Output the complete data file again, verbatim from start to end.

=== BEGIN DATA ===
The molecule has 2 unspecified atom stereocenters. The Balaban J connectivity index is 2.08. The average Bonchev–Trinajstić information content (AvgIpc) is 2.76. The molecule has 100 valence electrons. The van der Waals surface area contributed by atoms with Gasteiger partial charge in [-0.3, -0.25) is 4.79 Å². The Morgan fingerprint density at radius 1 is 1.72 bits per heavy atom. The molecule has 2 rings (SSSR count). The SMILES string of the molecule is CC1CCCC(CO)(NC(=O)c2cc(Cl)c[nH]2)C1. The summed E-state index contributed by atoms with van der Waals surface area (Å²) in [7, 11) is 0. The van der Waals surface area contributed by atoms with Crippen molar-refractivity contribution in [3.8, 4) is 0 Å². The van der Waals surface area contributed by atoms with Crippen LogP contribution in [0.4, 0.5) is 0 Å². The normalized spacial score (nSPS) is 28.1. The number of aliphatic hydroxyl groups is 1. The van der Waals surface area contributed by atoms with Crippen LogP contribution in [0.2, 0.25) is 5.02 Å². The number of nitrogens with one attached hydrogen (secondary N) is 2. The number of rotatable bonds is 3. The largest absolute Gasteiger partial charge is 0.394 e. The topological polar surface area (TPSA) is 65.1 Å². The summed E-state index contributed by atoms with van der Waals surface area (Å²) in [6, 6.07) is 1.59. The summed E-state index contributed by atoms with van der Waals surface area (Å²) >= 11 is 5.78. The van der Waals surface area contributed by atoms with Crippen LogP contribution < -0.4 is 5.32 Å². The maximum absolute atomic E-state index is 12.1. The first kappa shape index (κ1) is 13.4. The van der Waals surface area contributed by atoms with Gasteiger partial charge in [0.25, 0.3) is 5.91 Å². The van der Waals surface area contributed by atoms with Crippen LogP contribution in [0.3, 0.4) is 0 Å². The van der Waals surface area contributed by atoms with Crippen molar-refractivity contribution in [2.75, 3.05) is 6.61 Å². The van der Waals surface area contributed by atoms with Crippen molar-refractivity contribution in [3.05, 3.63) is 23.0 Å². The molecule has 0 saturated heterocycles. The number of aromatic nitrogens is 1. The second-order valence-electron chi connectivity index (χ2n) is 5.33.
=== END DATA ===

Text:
The molecule has 2 unspecified atom stereocenters. The Balaban J connectivity index is 2.08. The average Bonchev–Trinajstić information content (AvgIpc) is 2.76. The molecule has 100 valence electrons. The van der Waals surface area contributed by atoms with Gasteiger partial charge in [-0.3, -0.25) is 4.79 Å². The Morgan fingerprint density at radius 1 is 1.72 bits per heavy atom. The molecule has 2 rings (SSSR count). The SMILES string of the molecule is CC1CCCC(CO)(NC(=O)c2cc(Cl)c[nH]2)C1. The summed E-state index contributed by atoms with van der Waals surface area (Å²) in [7, 11) is 0. The van der Waals surface area contributed by atoms with Crippen molar-refractivity contribution in [3.8, 4) is 0 Å². The van der Waals surface area contributed by atoms with Crippen LogP contribution in [0.4, 0.5) is 0 Å². The normalized spacial score (nSPS) is 28.1. The number of aliphatic hydroxyl groups is 1. The van der Waals surface area contributed by atoms with Crippen LogP contribution in [0.2, 0.25) is 5.02 Å². The number of nitrogens with one attached hydrogen (secondary N) is 2. The number of rotatable bonds is 3. The largest absolute Gasteiger partial charge is 0.394 e. The topological polar surface area (TPSA) is 65.1 Å². The summed E-state index contributed by atoms with van der Waals surface area (Å²) in [6, 6.07) is 1.59. The summed E-state index contributed by atoms with van der Waals surface area (Å²) >= 11 is 5.78. The van der Waals surface area contributed by atoms with Crippen LogP contribution < -0.4 is 5.32 Å². The maximum absolute atomic E-state index is 12.1. The first kappa shape index (κ1) is 13.4. The van der Waals surface area contributed by atoms with Gasteiger partial charge in [0.25, 0.3) is 5.91 Å². The van der Waals surface area contributed by atoms with Crippen LogP contribution in [0.3, 0.4) is 0 Å². The van der Waals surface area contributed by atoms with Crippen molar-refractivity contribution in [2.75, 3.05) is 6.61 Å². The van der Waals surface area contributed by atoms with Crippen molar-refractivity contribution in [3.05, 3.63) is 23.0 Å². The molecule has 0 saturated heterocycles. The number of aromatic nitrogens is 1. The second-order valence-electron chi connectivity index (χ2n) is 5.33.